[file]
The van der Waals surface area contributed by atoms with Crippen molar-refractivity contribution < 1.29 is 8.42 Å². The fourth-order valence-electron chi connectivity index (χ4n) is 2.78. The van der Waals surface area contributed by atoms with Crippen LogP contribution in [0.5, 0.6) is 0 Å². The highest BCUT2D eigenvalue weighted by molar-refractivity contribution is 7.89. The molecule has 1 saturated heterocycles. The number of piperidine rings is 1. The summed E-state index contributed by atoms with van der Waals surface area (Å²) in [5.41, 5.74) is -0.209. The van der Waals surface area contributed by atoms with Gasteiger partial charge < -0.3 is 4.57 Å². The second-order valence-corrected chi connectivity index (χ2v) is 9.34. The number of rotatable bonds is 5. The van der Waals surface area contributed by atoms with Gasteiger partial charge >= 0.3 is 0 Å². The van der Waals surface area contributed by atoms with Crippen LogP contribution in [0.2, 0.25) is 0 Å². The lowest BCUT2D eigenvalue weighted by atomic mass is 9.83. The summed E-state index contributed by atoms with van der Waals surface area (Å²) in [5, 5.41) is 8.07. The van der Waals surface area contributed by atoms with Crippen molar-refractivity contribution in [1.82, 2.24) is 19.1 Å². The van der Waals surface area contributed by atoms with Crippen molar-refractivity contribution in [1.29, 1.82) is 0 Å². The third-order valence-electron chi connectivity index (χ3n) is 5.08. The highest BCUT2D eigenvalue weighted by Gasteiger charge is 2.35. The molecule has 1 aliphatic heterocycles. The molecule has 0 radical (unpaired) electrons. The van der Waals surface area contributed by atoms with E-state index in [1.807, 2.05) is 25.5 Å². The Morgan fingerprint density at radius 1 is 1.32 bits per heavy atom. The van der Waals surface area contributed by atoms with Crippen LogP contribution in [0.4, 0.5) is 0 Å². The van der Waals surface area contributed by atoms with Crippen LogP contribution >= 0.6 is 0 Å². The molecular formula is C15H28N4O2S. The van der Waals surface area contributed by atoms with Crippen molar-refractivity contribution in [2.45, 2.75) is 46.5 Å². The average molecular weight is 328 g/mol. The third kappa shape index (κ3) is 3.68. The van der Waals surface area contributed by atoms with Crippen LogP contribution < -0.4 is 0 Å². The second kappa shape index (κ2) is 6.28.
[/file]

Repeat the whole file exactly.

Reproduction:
The van der Waals surface area contributed by atoms with Crippen molar-refractivity contribution < 1.29 is 8.42 Å². The fourth-order valence-electron chi connectivity index (χ4n) is 2.78. The van der Waals surface area contributed by atoms with Crippen LogP contribution in [0.5, 0.6) is 0 Å². The highest BCUT2D eigenvalue weighted by molar-refractivity contribution is 7.89. The molecule has 1 saturated heterocycles. The number of piperidine rings is 1. The summed E-state index contributed by atoms with van der Waals surface area (Å²) in [5.41, 5.74) is -0.209. The van der Waals surface area contributed by atoms with Gasteiger partial charge < -0.3 is 4.57 Å². The second-order valence-corrected chi connectivity index (χ2v) is 9.34. The number of rotatable bonds is 5. The van der Waals surface area contributed by atoms with Gasteiger partial charge >= 0.3 is 0 Å². The van der Waals surface area contributed by atoms with Crippen LogP contribution in [0.2, 0.25) is 0 Å². The lowest BCUT2D eigenvalue weighted by atomic mass is 9.83. The summed E-state index contributed by atoms with van der Waals surface area (Å²) in [5, 5.41) is 8.07. The van der Waals surface area contributed by atoms with Crippen molar-refractivity contribution in [1.82, 2.24) is 19.1 Å². The van der Waals surface area contributed by atoms with Crippen molar-refractivity contribution in [1.29, 1.82) is 0 Å². The third-order valence-electron chi connectivity index (χ3n) is 5.08. The highest BCUT2D eigenvalue weighted by Gasteiger charge is 2.35. The molecule has 1 aliphatic heterocycles. The molecule has 0 radical (unpaired) electrons. The van der Waals surface area contributed by atoms with E-state index in [1.807, 2.05) is 25.5 Å². The Morgan fingerprint density at radius 1 is 1.32 bits per heavy atom. The van der Waals surface area contributed by atoms with Crippen LogP contribution in [0.4, 0.5) is 0 Å². The van der Waals surface area contributed by atoms with Crippen LogP contribution >= 0.6 is 0 Å². The molecular formula is C15H28N4O2S. The van der Waals surface area contributed by atoms with Crippen molar-refractivity contribution in [2.45, 2.75) is 46.5 Å². The average molecular weight is 328 g/mol. The third kappa shape index (κ3) is 3.68. The van der Waals surface area contributed by atoms with Crippen LogP contribution < -0.4 is 0 Å². The second kappa shape index (κ2) is 6.28.